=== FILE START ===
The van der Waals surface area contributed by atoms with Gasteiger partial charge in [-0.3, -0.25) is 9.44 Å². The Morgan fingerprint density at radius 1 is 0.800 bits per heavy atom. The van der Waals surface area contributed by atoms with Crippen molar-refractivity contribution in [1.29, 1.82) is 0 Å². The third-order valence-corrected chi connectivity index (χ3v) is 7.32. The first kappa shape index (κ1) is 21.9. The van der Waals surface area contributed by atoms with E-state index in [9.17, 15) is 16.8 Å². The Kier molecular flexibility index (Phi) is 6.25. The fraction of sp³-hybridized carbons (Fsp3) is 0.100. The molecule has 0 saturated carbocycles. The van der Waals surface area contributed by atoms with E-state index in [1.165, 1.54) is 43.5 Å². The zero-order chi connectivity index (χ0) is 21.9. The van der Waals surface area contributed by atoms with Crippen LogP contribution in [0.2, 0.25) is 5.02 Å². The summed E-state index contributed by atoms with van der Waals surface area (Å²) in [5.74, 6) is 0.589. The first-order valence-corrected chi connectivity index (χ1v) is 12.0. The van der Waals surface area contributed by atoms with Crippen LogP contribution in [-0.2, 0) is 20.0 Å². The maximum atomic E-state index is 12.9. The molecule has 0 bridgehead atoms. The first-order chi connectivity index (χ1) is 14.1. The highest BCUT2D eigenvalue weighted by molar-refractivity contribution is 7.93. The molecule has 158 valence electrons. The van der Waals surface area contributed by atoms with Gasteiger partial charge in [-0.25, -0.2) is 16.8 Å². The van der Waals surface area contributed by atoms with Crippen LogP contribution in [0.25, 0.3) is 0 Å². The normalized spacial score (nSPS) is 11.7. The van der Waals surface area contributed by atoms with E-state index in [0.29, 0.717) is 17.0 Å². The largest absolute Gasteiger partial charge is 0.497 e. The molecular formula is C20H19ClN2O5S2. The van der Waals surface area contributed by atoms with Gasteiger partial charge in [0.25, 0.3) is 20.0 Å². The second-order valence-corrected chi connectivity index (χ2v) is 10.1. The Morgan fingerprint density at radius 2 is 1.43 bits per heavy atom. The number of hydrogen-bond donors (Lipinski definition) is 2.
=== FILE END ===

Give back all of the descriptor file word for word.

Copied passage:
The van der Waals surface area contributed by atoms with Gasteiger partial charge in [-0.3, -0.25) is 9.44 Å². The Morgan fingerprint density at radius 1 is 0.800 bits per heavy atom. The van der Waals surface area contributed by atoms with Crippen molar-refractivity contribution in [1.29, 1.82) is 0 Å². The third-order valence-corrected chi connectivity index (χ3v) is 7.32. The first kappa shape index (κ1) is 21.9. The van der Waals surface area contributed by atoms with E-state index in [9.17, 15) is 16.8 Å². The Kier molecular flexibility index (Phi) is 6.25. The fraction of sp³-hybridized carbons (Fsp3) is 0.100. The molecule has 0 saturated carbocycles. The van der Waals surface area contributed by atoms with E-state index in [1.165, 1.54) is 43.5 Å². The zero-order chi connectivity index (χ0) is 21.9. The van der Waals surface area contributed by atoms with Crippen LogP contribution in [0.2, 0.25) is 5.02 Å². The summed E-state index contributed by atoms with van der Waals surface area (Å²) in [5.74, 6) is 0.589. The first-order valence-corrected chi connectivity index (χ1v) is 12.0. The van der Waals surface area contributed by atoms with Crippen LogP contribution in [-0.2, 0) is 20.0 Å². The maximum atomic E-state index is 12.9. The molecule has 0 bridgehead atoms. The first-order chi connectivity index (χ1) is 14.1. The highest BCUT2D eigenvalue weighted by molar-refractivity contribution is 7.93. The molecule has 158 valence electrons. The van der Waals surface area contributed by atoms with Gasteiger partial charge in [-0.25, -0.2) is 16.8 Å². The van der Waals surface area contributed by atoms with Crippen LogP contribution in [0.25, 0.3) is 0 Å². The normalized spacial score (nSPS) is 11.7. The van der Waals surface area contributed by atoms with E-state index in [0.29, 0.717) is 17.0 Å². The largest absolute Gasteiger partial charge is 0.497 e. The molecular formula is C20H19ClN2O5S2. The van der Waals surface area contributed by atoms with Gasteiger partial charge in [0.25, 0.3) is 20.0 Å². The second-order valence-corrected chi connectivity index (χ2v) is 10.1. The Morgan fingerprint density at radius 2 is 1.43 bits per heavy atom. The number of hydrogen-bond donors (Lipinski definition) is 2.